Early Public Address Systems
Edwin Jensen and Peter Pridham of Magnavox began experimenting with sound reproduction in the 1910s; working from a laboratory in Napa, California, they filed the first patent for a moving coil loudspeaker in 1911. Four years later, in 1915, they built a dynamic loudspeaker with a 1-inch (2.5 cm) voice coil, a 3-inch (7.6 cm) corrugated diaphragm and a horn measuring 34 inches (86 cm) with a 22-inch (56 cm) aperture. The electromagnet created a flux field of approximately 11,000 G.
Their first experiment used a carbon microphone. When the 12 V battery was connected to the system, they experienced one of the first examples of acoustic feedback. They then placed the loudspeaker on the laboratory's roof, and claims say that the amplified human voice could be heard 1 mile (1.6 km) away. Jensen and Pridham refined the system and connected a phonograph to the loudspeaker to be able to broadcast recorded music. They did this on a number of occasions, including once at the Napa laboratory, at the Panama-Pacific Exposition, and on December 24, 1915 at San Francisco City Hall alongside Mayor James Rolph. This demonstration was official presentation of the working system, and approximately 100,000 people gathered to hear Christmas music and speeches "with absolute distinctness".
The first outside broadcast was made one week later, again supervised by Jensen and Pridham. On December 30, when Governor of California Hiram Johnson was too ill to give a speech in person, loudspeakers were installed at the Civic Auditorium in San Francisco, connected to Johnson's house some miles away by cable and a microphone, from where he delivered his speech. Jensen oversaw the governor using the microphone while Pridham operated the loudspeaker.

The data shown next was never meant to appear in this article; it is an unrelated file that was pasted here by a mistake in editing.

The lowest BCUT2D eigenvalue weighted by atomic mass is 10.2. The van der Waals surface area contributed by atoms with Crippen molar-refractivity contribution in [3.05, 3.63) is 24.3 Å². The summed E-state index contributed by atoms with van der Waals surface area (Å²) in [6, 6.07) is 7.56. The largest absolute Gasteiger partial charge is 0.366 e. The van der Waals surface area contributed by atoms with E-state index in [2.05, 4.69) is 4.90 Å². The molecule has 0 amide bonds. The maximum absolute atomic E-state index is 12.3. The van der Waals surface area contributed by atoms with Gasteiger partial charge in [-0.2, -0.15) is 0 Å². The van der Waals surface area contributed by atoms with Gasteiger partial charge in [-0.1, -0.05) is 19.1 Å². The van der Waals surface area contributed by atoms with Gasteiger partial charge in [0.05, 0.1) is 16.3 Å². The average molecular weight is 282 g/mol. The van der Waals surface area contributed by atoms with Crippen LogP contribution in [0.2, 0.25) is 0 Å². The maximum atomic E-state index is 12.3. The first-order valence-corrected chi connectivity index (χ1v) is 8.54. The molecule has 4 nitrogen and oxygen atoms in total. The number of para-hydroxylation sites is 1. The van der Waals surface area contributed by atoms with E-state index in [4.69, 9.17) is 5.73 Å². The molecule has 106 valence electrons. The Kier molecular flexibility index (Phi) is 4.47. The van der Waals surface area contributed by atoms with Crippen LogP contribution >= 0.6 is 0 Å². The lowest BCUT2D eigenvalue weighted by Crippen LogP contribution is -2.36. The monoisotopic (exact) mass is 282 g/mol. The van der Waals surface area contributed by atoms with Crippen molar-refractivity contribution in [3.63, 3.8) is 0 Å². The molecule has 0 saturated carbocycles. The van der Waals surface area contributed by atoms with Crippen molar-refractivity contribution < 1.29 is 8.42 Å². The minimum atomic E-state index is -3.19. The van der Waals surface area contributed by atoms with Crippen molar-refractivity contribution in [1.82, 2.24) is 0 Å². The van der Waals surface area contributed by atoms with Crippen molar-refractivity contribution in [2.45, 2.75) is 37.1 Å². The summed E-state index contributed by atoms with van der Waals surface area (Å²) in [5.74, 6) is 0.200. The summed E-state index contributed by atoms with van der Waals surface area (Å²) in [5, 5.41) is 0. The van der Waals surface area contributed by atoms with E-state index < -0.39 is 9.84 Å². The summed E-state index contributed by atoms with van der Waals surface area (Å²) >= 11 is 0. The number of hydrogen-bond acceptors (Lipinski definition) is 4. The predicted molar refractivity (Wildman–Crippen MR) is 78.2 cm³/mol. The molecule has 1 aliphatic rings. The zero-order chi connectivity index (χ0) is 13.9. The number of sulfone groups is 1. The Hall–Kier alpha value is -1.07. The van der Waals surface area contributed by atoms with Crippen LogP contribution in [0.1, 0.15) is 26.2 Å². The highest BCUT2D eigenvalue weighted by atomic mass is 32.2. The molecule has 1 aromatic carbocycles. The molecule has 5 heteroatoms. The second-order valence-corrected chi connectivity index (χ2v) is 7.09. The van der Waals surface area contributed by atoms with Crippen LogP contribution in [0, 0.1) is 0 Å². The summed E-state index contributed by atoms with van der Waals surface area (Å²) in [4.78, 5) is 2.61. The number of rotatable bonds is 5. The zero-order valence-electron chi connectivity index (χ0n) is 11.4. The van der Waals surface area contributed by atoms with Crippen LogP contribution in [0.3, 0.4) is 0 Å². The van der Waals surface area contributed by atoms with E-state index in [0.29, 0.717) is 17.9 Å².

The following year, Jensen and Pridham applied for a patent for what they called their "Sound Magnifying Phonograph". Over the next two years they developed their first valve amplifier. In 1919 this was standardized as a 3-stage 25 watt amplifier.
This system was used by former US president William Howard Taft at a speech in Grant Park, Chicago, and first used by a current president when Woodrow Wilson addressed 75,000 people in San Diego, California. Wilson's speech was part of his nationwide tour to promote the establishment of the League of Nations. It was held on September 9, 1919 at City Stadium. As with the San Francisco installation, Jensen supervised the microphone and Pridham the loudspeakers. Wilson spoke into two large horns mounted on his platform which channelled his voice into the microphone. Similar systems were used in the following years by Warren G. Harding and Franklin D. Roosevelt.
By the early 1920s, Marconi had established a department dedicated to public address and began producing loudspeakers and amplifiers to match a growing demand. In 1925, George V used such a system at the British Empire Exhibition, addressing 90,000 via six long-range loudspeakers. This public use of loudspeakers brought attention to the possibilities of such technology. The 1925 Royal Air Force Pageant at Hendon Aerodrome used a Marconi system to allow the announcer to address the crowds, as well as amplify the band. In 1929, the Schneider Trophy race at Calshot Spit used a public address system that had 200 horns, weighing a total of 200 long tons.
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